'Creed II': What the Critics Are Saying
Michael B. Jordan’s second outing as Adonis Johnson is about to arrive in theaters three years after Ryan Coogler’s critically acclaimed Creed. But without the original’s director — Steven Caple Jr. steps in to replace Coogler, who stayed on as an executive producer while preoccupied with goings-on in Wakanda — does the new movie manage to land the punch that fans are hoping for?
The Hollywood Reporter’s Todd McCarthy was not in the corner of the sequel, writing, “As Rocky II was to Rocky, so is Creed II to its powerhouse progenitor — that is, a pale shadow of its daddy. Slack and unexciting compared to Ryan Coogler's blisteringly good 2015 reconception of a 1970s icon for modern audiences, this follow-up is an undeniable disappointment in nearly every way, from its dreary homefront interludes to a climactic boxing match that feels far-fetched in the extreme.”
Heat Vision breakdown
Others were similarly unimpressed. Sam Adams at Slate wrote that “the movie feels like a throwback to a time when the primary purpose of sequels was to squeeze out a little more juice, not build a framework sturdy enough to support any number of future projects,” and adding that “it’s depressing that after Creed’s success, Creed II feels like it’s just a step above a straight-to-video knockoff, designed to get a little more from the first movie’s audience but not to increase it.”
…Ouch. Not everyone was so unkind, however. Polygon’s Karen Han noted that ”It’s funny … that this sequel should feel like it’s struggling to fill its predecessor’s shoes, given the way its characters struggle with much the same thing. Unlike Adonis and Viktor, however, Creed II never manages to step out of that shadow,” while Mashable’s Angie Han wrote that the movie “mostly works. It's not quite as smart as Creed, or quite as beautiful, and it doesn't have as much depth or nuance or texture. But it's got enough to deliver something satisfying and sweet.”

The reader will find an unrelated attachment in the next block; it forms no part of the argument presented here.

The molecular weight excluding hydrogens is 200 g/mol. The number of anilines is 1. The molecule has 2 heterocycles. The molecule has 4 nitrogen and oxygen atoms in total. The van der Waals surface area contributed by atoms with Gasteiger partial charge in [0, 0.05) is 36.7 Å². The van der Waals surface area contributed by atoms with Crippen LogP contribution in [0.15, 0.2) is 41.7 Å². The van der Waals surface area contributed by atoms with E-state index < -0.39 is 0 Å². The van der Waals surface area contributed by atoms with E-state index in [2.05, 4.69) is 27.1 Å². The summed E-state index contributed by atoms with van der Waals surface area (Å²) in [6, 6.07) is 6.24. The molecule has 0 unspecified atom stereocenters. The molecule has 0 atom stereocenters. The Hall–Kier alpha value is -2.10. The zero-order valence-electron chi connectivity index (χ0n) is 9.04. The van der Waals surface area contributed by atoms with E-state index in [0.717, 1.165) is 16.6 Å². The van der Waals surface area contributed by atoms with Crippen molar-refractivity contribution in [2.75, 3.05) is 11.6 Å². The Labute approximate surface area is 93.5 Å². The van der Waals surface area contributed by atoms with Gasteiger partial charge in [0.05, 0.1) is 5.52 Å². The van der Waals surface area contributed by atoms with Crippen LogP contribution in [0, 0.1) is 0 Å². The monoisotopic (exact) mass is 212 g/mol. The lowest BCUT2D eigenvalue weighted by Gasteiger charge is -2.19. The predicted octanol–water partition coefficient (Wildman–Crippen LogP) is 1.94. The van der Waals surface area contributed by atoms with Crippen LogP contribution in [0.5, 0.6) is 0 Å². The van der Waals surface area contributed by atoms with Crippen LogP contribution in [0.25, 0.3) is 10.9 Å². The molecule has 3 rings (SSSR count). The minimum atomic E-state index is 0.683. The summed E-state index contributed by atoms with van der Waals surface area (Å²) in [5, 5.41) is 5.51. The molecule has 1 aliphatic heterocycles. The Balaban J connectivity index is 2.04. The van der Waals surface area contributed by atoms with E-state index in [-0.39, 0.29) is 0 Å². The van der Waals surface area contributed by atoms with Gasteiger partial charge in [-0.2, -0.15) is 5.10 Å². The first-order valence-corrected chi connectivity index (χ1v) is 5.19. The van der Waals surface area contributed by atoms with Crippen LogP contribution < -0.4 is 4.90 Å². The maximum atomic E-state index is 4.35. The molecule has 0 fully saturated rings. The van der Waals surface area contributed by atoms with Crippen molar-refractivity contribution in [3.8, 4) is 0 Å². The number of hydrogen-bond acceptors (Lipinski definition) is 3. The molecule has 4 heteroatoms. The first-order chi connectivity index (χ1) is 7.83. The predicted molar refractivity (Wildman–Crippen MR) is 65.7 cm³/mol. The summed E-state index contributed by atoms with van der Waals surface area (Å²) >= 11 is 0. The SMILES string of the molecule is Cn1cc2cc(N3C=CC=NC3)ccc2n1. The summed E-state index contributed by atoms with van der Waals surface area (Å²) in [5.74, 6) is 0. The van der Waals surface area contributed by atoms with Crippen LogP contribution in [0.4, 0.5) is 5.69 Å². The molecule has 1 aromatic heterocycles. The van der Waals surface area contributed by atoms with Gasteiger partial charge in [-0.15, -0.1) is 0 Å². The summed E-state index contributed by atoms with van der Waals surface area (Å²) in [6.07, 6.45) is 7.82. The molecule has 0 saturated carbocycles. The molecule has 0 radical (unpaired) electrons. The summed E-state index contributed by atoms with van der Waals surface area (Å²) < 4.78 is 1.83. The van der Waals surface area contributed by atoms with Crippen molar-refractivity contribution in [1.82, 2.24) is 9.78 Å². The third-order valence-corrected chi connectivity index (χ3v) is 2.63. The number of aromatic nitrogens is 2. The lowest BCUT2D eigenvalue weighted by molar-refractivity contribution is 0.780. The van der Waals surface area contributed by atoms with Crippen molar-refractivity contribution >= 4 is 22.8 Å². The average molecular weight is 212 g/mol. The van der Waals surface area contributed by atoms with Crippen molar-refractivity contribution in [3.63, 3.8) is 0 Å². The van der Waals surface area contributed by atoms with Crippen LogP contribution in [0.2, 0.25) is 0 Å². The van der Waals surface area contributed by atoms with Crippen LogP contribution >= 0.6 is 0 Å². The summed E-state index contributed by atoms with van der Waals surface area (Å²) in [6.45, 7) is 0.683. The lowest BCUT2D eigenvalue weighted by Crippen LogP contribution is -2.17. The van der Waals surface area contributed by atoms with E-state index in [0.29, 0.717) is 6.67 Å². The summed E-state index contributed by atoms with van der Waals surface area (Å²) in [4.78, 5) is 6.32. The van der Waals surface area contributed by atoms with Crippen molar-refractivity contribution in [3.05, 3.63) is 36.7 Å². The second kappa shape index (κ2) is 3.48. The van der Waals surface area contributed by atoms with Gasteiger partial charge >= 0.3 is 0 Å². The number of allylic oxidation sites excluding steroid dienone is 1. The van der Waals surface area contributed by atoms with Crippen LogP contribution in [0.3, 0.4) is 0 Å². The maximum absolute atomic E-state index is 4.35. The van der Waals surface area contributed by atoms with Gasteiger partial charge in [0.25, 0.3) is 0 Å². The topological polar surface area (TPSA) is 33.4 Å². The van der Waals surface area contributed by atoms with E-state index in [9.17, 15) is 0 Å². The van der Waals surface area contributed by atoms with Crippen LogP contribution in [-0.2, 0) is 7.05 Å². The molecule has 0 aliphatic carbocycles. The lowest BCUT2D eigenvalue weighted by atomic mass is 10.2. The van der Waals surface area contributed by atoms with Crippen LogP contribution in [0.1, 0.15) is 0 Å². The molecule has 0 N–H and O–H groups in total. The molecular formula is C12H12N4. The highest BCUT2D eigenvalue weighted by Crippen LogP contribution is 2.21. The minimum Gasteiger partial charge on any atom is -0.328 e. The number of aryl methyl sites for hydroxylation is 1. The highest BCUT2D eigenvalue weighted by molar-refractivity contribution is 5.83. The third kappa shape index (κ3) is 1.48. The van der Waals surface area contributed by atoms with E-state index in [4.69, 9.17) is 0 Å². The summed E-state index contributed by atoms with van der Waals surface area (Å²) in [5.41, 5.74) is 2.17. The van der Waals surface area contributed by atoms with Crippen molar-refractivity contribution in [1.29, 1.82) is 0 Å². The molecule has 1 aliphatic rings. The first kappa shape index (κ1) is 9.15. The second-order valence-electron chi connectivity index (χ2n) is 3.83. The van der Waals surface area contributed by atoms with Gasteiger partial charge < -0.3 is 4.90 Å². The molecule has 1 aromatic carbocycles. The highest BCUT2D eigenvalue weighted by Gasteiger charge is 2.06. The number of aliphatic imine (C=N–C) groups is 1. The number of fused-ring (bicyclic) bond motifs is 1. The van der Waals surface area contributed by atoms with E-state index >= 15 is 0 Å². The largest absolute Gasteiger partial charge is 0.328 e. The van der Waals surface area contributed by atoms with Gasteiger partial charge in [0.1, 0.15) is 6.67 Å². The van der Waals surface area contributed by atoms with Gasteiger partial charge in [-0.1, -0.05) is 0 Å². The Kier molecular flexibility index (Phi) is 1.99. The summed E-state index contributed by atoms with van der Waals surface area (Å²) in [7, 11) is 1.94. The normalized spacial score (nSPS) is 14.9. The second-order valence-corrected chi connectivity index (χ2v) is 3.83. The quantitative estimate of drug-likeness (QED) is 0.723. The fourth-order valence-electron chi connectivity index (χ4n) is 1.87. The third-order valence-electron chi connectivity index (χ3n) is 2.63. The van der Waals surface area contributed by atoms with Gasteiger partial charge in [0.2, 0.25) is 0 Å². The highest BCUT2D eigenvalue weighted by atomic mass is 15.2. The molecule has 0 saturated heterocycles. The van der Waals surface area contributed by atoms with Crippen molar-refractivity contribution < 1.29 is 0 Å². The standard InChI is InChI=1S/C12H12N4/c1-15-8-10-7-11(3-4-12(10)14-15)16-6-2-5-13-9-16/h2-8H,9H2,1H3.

And, as the AV Club’s Jesse Hassenger argued, perhaps that’s enough of a victory in and of itself. “Just as Rocky was too low-key and charming to spawn a fully worthy successor for several decades, Creed so elevates its franchise roots that even a pretty good sequel can’t land with the same impact. Then again, a 2018 movie called Creed II expanding on Rocky IV to become one of the better Rocky movies may be another minor miracle on its own.”
Not that everyone was looking for a consolation prize, however. Benjamin Lee of The Guardian wrote, “While it’s not quite the showstopper that its predecessor was, Creed II is still another knockout piece of entertainment. … Even though the majority of audience members will be able to predict the film’s trajectory despite an early attempt at a surprise, this has no adverse effect on one’s enjoyment. There’s almost something comforting about the formula especially when it’s laid out with such vibrancy and, as in Creed, such heartfelt humanity.”
Similarly, IndieWire’s Eric Kohn called the movie a “slick and involving sequel” that “follows all the familiar motions revived with Creed. But in the context of this resilient franchise, the movie hits each beat with the calculated precision of its tireless fighter.”
So, is Creed II just a retread of familiar spaces, and, if so, is that even a problem? Perhaps Los Angeles Times critic Justin Chang has it right. “[I]f cinematic history is doomed to repeat itself, it’s comforting to remember that sameness is one of the reasons we go to a boxing picture in the first place, where even the hoariest B-movie clichés, much like a well-practiced swing or punch, can still land with devastating force and feeling,” he wrote, calling the pic “the rare sequel that doesn’t wind up feeling like the same old mistake.”
Maybe it’s no knockout, but it’s better than nothing. Creed II will be released Nov. 21.
by Hilary Lewis
by Pamela McClintock